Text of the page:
A judge has denied a motion filed April 11 by the Securities and Exchange Commission (SEC) to clarify the contents of several emails and internal communications regarding the classification of Ethereum and XRP digital assets for the upcoming Ripple Labs lawsuit. This may seem like a small defeat for the regulator, but it may have implications not just for this case, but for the entire cryptocurrency community.
The SEC has almost exclusively used enforcement powers against token issuers to encourage them to register their digital assets as securities. Yet, since there is no specific rule to determine which digital assets (e.g. cryptocurrencies, tokens, stablecoins, etc.) are considered securities, the number of disputes has increased. Many of these cases go unnoticed because the parties reached an amicable solution, but the case with Ripple Labs may have lasting consequences.
The SEC used the “Howey” test, which defines what an investment contract is, to defend that most digital assets are securities and therefore fall under its oversight. According to the Howey test, adopted by the United States Supreme Court in 1946, an investment contract exists if there is an “investment of money in a joint enterprise with a reasonable expectation of profits to be derived from the efforts of others”.
Therefore, if digital assets, whether cryptocurrencies or tokens, are used as an investment contract, they may qualify as a security, and the SEC may require disclosure and disclosure requirements. registration under the Securities Act of 1933 and the Securities Exchange Act of 1934. This is exactly what the SEC argues in its enforcement actions, and in particular in its lawsuit against Ripple, that a digital coin like XRP is a security, not a means of payment, and that the business should have recorded the asset. However, if the digital asset is used as currency or as a commodity, these requirements do not apply. Ripple claims that XRP is exempt from these federal laws.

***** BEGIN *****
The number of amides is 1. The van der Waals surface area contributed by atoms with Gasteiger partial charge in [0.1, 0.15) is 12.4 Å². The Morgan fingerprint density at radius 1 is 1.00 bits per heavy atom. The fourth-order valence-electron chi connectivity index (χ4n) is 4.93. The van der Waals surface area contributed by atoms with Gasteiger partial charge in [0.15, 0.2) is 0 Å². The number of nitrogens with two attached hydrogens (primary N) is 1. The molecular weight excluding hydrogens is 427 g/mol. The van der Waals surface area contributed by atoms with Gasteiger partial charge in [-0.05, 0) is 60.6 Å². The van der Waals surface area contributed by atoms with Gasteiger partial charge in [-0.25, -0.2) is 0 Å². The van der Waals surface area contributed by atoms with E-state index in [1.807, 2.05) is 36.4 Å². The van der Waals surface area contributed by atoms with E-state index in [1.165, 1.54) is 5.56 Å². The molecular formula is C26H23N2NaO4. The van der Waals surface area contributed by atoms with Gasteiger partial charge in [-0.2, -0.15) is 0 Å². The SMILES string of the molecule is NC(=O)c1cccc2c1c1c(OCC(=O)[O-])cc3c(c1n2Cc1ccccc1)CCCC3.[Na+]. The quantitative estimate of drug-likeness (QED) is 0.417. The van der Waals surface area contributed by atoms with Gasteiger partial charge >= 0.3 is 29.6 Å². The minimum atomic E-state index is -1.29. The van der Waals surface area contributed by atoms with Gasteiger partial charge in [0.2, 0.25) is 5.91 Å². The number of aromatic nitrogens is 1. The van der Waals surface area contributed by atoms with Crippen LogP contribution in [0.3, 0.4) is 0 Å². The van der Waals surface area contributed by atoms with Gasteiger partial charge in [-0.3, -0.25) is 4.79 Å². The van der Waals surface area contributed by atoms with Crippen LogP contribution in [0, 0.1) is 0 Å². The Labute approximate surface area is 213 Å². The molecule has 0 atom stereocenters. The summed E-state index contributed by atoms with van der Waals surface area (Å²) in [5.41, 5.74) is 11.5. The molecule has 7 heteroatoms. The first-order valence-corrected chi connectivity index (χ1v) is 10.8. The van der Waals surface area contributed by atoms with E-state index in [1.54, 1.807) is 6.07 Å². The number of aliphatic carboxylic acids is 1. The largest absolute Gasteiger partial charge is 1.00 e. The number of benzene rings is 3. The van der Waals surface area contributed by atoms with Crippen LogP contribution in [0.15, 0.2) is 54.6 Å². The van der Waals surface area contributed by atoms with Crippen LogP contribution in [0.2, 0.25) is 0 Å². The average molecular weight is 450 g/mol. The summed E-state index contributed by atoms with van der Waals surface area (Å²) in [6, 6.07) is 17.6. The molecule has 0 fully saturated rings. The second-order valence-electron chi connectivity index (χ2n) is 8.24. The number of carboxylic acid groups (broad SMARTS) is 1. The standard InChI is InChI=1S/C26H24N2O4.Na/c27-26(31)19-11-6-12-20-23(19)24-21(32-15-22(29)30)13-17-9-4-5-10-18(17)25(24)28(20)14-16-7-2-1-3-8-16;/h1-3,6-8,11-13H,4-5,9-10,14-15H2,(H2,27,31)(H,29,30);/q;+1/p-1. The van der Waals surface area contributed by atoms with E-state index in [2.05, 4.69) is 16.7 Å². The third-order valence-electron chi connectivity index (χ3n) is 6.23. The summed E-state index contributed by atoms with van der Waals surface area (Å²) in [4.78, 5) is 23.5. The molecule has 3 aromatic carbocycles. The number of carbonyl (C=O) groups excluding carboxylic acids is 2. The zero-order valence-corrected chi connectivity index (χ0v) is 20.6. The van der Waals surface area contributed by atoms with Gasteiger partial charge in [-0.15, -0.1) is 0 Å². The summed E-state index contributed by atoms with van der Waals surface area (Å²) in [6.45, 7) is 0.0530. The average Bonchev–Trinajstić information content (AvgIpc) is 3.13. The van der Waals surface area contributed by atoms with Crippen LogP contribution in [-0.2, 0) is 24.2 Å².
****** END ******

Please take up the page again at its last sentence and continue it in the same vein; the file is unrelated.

At the heart of this litigation is the question, as yet unanswered by the SEC or any other agency, of whether cryptocurrencies are securities, commodities or what they are, for regulatory purposes.
The SEC didn’t have a clear position when the litigation began over what defines a digital asset as a security, so the case is based on statements made by William Hinman, the director of the SEC’s corporate finance division, on what is and isn’t a security. For example, Ripple’s argument is that Hinman made a statement in 2018 saying that Ether, the second most valuable cryptocurrency, was a token, not a security, and the market understood that speech as a public notice that digital coins would avoid classification as security. .
The litigation has an additional layer of conflict of interest, which if proven would benefit Ripple in the case. According to Ripple, Hinman had an interest in promoting ether given his prior (and subsequent) involvement with a law firm advising the Enterprise Ethereum Alliance. His speech stating that ether is a token, not a security, and does not do the same for similar digital assets, could be seen as evidence of this conflict. The SEC argued that Hinman’s speech reflected his personal views, not those of the SEC.
But District Judge Analisa Torres was unconvinced by that argument, saying, “the SEC’s assertion that the speech was intended to communicate [the SEC Division of Corporation Finance’s] The approach to regulating digital asset offerings is inconsistent with the SEC’s and Hinman’s previous position that the speech was aimed at and reflected his personal views.
Now, the SEC will have to release all emails and draft versions of the 2018 speech in the coming weeks.
The outcome of this case is still unclear, and it may not provide a conclusive solution for the classification of cryptocurrencies as tokens, currencies or securities, but it puts additional pressure on the SEC to that it provides clearer guidance through the development of rules than through application at the individual level. case.
See also: SEC Chairman Emphasizes Investor Protection in Crypto Regulation